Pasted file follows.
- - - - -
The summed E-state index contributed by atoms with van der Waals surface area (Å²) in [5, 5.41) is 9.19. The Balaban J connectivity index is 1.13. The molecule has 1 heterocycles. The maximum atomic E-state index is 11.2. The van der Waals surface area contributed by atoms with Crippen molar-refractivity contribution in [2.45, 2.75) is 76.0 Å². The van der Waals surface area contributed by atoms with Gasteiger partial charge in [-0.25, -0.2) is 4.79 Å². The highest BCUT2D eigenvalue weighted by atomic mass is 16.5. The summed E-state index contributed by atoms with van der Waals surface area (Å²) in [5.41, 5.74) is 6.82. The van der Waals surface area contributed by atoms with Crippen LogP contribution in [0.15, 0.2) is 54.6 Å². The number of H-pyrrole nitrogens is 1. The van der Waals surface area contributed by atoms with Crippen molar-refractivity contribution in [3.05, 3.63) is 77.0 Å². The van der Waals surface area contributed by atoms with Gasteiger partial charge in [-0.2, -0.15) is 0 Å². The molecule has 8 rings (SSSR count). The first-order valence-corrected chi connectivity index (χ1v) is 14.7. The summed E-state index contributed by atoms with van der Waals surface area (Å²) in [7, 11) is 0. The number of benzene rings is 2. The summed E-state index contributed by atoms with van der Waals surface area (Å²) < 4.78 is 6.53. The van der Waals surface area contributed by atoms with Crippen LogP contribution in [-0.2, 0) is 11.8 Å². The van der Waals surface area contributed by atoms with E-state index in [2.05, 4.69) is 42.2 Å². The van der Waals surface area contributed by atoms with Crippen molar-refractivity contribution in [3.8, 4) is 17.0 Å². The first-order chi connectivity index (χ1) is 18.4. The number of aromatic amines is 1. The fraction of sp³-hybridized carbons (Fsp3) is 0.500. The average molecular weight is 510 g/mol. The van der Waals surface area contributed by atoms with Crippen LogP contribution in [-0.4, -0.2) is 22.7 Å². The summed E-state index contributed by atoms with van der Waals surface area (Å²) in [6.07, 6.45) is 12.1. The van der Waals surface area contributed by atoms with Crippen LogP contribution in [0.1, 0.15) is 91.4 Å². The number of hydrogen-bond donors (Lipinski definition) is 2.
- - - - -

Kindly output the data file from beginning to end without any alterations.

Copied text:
The summed E-state index contributed by atoms with van der Waals surface area (Å²) in [5, 5.41) is 9.19. The Balaban J connectivity index is 1.13. The molecule has 1 heterocycles. The maximum atomic E-state index is 11.2. The van der Waals surface area contributed by atoms with Crippen molar-refractivity contribution in [2.45, 2.75) is 76.0 Å². The van der Waals surface area contributed by atoms with Gasteiger partial charge in [-0.25, -0.2) is 4.79 Å². The highest BCUT2D eigenvalue weighted by atomic mass is 16.5. The summed E-state index contributed by atoms with van der Waals surface area (Å²) in [5.41, 5.74) is 6.82. The van der Waals surface area contributed by atoms with Crippen LogP contribution in [0.15, 0.2) is 54.6 Å². The number of H-pyrrole nitrogens is 1. The van der Waals surface area contributed by atoms with Crippen molar-refractivity contribution in [3.05, 3.63) is 77.0 Å². The van der Waals surface area contributed by atoms with Gasteiger partial charge in [-0.2, -0.15) is 0 Å². The molecule has 8 rings (SSSR count). The first-order valence-corrected chi connectivity index (χ1v) is 14.7. The summed E-state index contributed by atoms with van der Waals surface area (Å²) in [7, 11) is 0. The number of benzene rings is 2. The summed E-state index contributed by atoms with van der Waals surface area (Å²) < 4.78 is 6.53. The van der Waals surface area contributed by atoms with Crippen LogP contribution in [-0.2, 0) is 11.8 Å². The van der Waals surface area contributed by atoms with E-state index in [2.05, 4.69) is 42.2 Å². The van der Waals surface area contributed by atoms with Crippen molar-refractivity contribution in [3.8, 4) is 17.0 Å². The first-order chi connectivity index (χ1) is 18.4. The number of aromatic amines is 1. The fraction of sp³-hybridized carbons (Fsp3) is 0.500. The average molecular weight is 510 g/mol. The van der Waals surface area contributed by atoms with Crippen LogP contribution in [-0.4, -0.2) is 22.7 Å². The summed E-state index contributed by atoms with van der Waals surface area (Å²) in [6.07, 6.45) is 12.1. The van der Waals surface area contributed by atoms with Crippen LogP contribution in [0.1, 0.15) is 91.4 Å². The number of hydrogen-bond donors (Lipinski definition) is 2.